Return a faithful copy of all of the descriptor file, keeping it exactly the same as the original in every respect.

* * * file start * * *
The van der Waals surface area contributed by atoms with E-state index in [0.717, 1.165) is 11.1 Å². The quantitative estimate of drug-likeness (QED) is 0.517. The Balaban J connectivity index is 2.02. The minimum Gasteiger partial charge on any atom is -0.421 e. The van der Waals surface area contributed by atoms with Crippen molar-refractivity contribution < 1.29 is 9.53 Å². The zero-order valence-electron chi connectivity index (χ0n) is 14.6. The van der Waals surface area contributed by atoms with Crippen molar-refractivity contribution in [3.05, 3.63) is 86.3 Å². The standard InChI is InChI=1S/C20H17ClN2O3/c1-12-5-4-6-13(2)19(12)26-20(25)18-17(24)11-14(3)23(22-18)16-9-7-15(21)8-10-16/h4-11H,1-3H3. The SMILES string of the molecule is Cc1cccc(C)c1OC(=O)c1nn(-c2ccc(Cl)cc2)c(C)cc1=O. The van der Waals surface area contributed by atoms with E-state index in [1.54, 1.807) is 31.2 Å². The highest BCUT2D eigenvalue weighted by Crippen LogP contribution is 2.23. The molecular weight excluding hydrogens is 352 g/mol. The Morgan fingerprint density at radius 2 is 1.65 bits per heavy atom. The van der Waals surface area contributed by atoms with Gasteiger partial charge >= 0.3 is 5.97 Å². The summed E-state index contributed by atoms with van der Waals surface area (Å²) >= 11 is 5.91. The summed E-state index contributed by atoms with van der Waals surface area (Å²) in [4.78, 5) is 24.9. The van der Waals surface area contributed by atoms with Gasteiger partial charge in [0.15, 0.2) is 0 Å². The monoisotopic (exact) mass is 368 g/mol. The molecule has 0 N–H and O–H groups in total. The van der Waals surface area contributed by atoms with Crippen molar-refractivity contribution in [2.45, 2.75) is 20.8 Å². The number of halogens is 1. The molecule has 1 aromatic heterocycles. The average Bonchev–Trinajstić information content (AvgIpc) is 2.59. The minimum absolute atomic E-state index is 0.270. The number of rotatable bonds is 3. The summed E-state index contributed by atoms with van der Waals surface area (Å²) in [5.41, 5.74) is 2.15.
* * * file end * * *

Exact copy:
The van der Waals surface area contributed by atoms with E-state index in [0.717, 1.165) is 11.1 Å². The quantitative estimate of drug-likeness (QED) is 0.517. The Balaban J connectivity index is 2.02. The minimum Gasteiger partial charge on any atom is -0.421 e. The van der Waals surface area contributed by atoms with Crippen molar-refractivity contribution < 1.29 is 9.53 Å². The zero-order valence-electron chi connectivity index (χ0n) is 14.6. The van der Waals surface area contributed by atoms with Crippen molar-refractivity contribution in [3.05, 3.63) is 86.3 Å². The standard InChI is InChI=1S/C20H17ClN2O3/c1-12-5-4-6-13(2)19(12)26-20(25)18-17(24)11-14(3)23(22-18)16-9-7-15(21)8-10-16/h4-11H,1-3H3. The SMILES string of the molecule is Cc1cccc(C)c1OC(=O)c1nn(-c2ccc(Cl)cc2)c(C)cc1=O. The van der Waals surface area contributed by atoms with E-state index in [1.54, 1.807) is 31.2 Å². The highest BCUT2D eigenvalue weighted by Crippen LogP contribution is 2.23. The molecular weight excluding hydrogens is 352 g/mol. The Morgan fingerprint density at radius 2 is 1.65 bits per heavy atom. The van der Waals surface area contributed by atoms with Gasteiger partial charge >= 0.3 is 5.97 Å². The summed E-state index contributed by atoms with van der Waals surface area (Å²) >= 11 is 5.91. The summed E-state index contributed by atoms with van der Waals surface area (Å²) in [4.78, 5) is 24.9. The van der Waals surface area contributed by atoms with Gasteiger partial charge in [0.15, 0.2) is 0 Å². The monoisotopic (exact) mass is 368 g/mol. The molecule has 0 N–H and O–H groups in total. The van der Waals surface area contributed by atoms with Crippen molar-refractivity contribution in [2.45, 2.75) is 20.8 Å². The number of halogens is 1. The molecule has 1 aromatic heterocycles. The average Bonchev–Trinajstić information content (AvgIpc) is 2.59. The minimum absolute atomic E-state index is 0.270. The number of rotatable bonds is 3. The summed E-state index contributed by atoms with van der Waals surface area (Å²) in [5.41, 5.74) is 2.15.